Happy 4th — and 2nd — of July!

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Image via Sam Howzit

As we hit beach and barbecue this weekend, here’s a fun bit of trivia to keep in mind: July 2 is really Independence Day.

On July 4, as we all learned in school, the Declaration of Independence was ratified and adopted by the Continental Congress. But it was on July 2, 1776, that we declared our independence; as “research maven” Lisa Gold explains:

On July 2, 1776, the American colonies declared their independence from Great Britain when the Continental Congress finally approved (with twelve colonies voting yes and New York abstaining) this resolution:

Resolved, That these United Colonies are, and, of right, ought to be, Free and Independent States; that they are absolved from all allegiance to the British crown, and that all political connexion between them, and the state of Great Britain, is, and ought to be, totally dissolved.

To learn more, check out the links and resources at the bottom of Lisa’s post.

3 thoughts on “Happy 4th — and 2nd — of July!

  1. Happy Independence Day from a US veteren.

    I always think of the fact that the United States were not actually a FREE Nation until we had WON our freedom from Great Britan at the end of the Revolutionarey War. The signing of the Declaration of Independence was the beginning of a long and difficult struggle to ATTAIN the freedom the colonies sought, but in the end it was not granted to us until we had beat back the British and were able to only then begin to form this “more perfect Union.”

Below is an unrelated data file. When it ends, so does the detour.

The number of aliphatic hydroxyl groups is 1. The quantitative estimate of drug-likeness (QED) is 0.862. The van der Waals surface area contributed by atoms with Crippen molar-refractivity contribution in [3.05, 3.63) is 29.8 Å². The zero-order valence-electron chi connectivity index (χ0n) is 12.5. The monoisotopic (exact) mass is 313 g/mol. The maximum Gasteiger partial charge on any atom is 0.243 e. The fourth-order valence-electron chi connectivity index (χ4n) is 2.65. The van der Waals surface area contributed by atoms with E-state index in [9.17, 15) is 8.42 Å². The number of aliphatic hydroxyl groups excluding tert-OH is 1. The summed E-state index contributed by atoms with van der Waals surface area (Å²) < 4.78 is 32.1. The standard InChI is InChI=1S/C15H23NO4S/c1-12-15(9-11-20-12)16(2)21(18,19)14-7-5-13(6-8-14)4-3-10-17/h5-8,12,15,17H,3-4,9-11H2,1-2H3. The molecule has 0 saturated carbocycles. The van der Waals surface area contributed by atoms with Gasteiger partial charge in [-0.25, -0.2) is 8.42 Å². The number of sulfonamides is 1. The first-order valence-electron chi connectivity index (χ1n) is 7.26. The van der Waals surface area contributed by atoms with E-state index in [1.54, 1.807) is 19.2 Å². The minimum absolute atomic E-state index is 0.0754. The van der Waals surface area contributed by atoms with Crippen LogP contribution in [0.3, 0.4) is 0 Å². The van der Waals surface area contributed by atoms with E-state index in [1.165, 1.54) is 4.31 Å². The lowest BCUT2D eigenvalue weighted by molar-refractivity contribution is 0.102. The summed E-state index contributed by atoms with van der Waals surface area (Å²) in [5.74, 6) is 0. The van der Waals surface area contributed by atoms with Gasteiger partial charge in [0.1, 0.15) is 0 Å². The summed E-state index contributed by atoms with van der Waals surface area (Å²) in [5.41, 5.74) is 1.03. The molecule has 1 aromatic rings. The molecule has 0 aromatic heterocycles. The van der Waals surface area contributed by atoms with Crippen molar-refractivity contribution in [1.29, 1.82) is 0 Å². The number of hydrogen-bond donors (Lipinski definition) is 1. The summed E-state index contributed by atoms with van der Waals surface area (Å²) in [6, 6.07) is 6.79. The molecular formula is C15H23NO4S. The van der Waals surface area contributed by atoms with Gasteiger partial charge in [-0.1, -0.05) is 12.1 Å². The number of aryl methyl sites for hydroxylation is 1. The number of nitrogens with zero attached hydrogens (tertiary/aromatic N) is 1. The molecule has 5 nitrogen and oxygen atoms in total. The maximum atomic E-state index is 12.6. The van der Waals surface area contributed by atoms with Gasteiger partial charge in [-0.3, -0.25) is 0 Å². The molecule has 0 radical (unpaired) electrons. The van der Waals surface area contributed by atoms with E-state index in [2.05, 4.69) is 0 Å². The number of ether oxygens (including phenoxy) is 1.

I feel like there ought to (also) be some significant celebration of the ending of the struggle that ultimately lead to our having attained our freedom once the United State was recognized as a free and independent state. See the wikipedia article and the quote I have added.

    “In London, as political support for the war plummeted after Yorktown, Prime Minister Lord North resigned in March 1782. In April 1782, the Commons voted to end the war in America. Preliminary peace articles were signed in Paris at the end of November, 1782; the formal end of the war did not occur until the Treaty of Paris and Treaties of Versailles were signed on September 3, 1783. The last British troops left New York City on November 25, 1783, and the United States Congress of the Confederation ratified the Paris treaty on January 14, 1784”

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